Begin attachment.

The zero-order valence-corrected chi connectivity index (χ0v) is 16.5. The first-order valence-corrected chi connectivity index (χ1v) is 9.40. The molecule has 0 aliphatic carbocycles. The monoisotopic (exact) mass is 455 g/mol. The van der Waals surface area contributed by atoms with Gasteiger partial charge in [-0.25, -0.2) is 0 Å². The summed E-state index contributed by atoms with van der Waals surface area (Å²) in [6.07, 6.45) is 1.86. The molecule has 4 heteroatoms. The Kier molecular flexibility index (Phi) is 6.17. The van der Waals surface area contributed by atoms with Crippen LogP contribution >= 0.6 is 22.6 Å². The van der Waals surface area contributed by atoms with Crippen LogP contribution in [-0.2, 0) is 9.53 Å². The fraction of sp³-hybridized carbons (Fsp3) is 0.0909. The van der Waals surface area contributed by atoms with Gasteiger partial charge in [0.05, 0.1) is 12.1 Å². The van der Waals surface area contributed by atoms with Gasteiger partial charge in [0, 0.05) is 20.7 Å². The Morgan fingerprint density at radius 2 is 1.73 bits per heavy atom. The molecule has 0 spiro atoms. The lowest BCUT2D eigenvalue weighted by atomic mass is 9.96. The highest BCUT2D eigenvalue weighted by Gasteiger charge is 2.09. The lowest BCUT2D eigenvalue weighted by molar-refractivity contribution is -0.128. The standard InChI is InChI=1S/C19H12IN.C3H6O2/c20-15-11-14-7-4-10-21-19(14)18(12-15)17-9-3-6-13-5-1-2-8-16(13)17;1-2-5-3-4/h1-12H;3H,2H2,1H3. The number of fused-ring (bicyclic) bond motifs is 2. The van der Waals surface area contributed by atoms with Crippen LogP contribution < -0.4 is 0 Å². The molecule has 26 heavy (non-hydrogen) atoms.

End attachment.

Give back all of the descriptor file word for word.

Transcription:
The zero-order valence-corrected chi connectivity index (χ0v) is 16.5. The first-order valence-corrected chi connectivity index (χ1v) is 9.40. The molecule has 0 aliphatic carbocycles. The monoisotopic (exact) mass is 455 g/mol. The van der Waals surface area contributed by atoms with Gasteiger partial charge in [-0.25, -0.2) is 0 Å². The summed E-state index contributed by atoms with van der Waals surface area (Å²) in [6.07, 6.45) is 1.86. The molecule has 4 heteroatoms. The Kier molecular flexibility index (Phi) is 6.17. The van der Waals surface area contributed by atoms with Crippen LogP contribution >= 0.6 is 22.6 Å². The van der Waals surface area contributed by atoms with Crippen LogP contribution in [-0.2, 0) is 9.53 Å². The fraction of sp³-hybridized carbons (Fsp3) is 0.0909. The van der Waals surface area contributed by atoms with Gasteiger partial charge in [0.05, 0.1) is 12.1 Å². The van der Waals surface area contributed by atoms with Gasteiger partial charge in [0, 0.05) is 20.7 Å². The Morgan fingerprint density at radius 2 is 1.73 bits per heavy atom. The molecule has 0 spiro atoms. The lowest BCUT2D eigenvalue weighted by atomic mass is 9.96. The highest BCUT2D eigenvalue weighted by Gasteiger charge is 2.09. The lowest BCUT2D eigenvalue weighted by molar-refractivity contribution is -0.128. The standard InChI is InChI=1S/C19H12IN.C3H6O2/c20-15-11-14-7-4-10-21-19(14)18(12-15)17-9-3-6-13-5-1-2-8-16(13)17;1-2-5-3-4/h1-12H;3H,2H2,1H3. The number of fused-ring (bicyclic) bond motifs is 2. The van der Waals surface area contributed by atoms with Crippen LogP contribution < -0.4 is 0 Å². The molecule has 26 heavy (non-hydrogen) atoms.